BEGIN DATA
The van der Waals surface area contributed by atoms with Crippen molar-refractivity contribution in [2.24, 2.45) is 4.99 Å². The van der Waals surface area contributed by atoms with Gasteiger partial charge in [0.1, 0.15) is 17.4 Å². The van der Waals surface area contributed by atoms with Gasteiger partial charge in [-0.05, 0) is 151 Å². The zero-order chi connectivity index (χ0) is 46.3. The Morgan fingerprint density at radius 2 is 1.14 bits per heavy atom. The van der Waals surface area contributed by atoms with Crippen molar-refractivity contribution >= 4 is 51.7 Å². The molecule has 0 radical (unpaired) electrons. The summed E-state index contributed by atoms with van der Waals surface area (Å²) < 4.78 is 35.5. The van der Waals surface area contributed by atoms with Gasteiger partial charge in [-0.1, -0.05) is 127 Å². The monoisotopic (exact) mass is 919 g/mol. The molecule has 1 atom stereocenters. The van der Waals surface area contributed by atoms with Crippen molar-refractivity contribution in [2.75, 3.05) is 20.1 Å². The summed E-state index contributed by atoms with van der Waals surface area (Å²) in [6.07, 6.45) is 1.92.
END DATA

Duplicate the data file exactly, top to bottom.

The van der Waals surface area contributed by atoms with Crippen molar-refractivity contribution in [2.24, 2.45) is 4.99 Å². The van der Waals surface area contributed by atoms with Gasteiger partial charge in [0.1, 0.15) is 17.4 Å². The van der Waals surface area contributed by atoms with Gasteiger partial charge in [-0.05, 0) is 151 Å². The zero-order chi connectivity index (χ0) is 46.3. The Morgan fingerprint density at radius 2 is 1.14 bits per heavy atom. The van der Waals surface area contributed by atoms with Crippen molar-refractivity contribution >= 4 is 51.7 Å². The molecule has 0 radical (unpaired) electrons. The summed E-state index contributed by atoms with van der Waals surface area (Å²) < 4.78 is 35.5. The van der Waals surface area contributed by atoms with Gasteiger partial charge in [-0.1, -0.05) is 127 Å². The monoisotopic (exact) mass is 919 g/mol. The molecule has 1 atom stereocenters. The van der Waals surface area contributed by atoms with Crippen molar-refractivity contribution in [2.75, 3.05) is 20.1 Å². The summed E-state index contributed by atoms with van der Waals surface area (Å²) in [6.07, 6.45) is 1.92.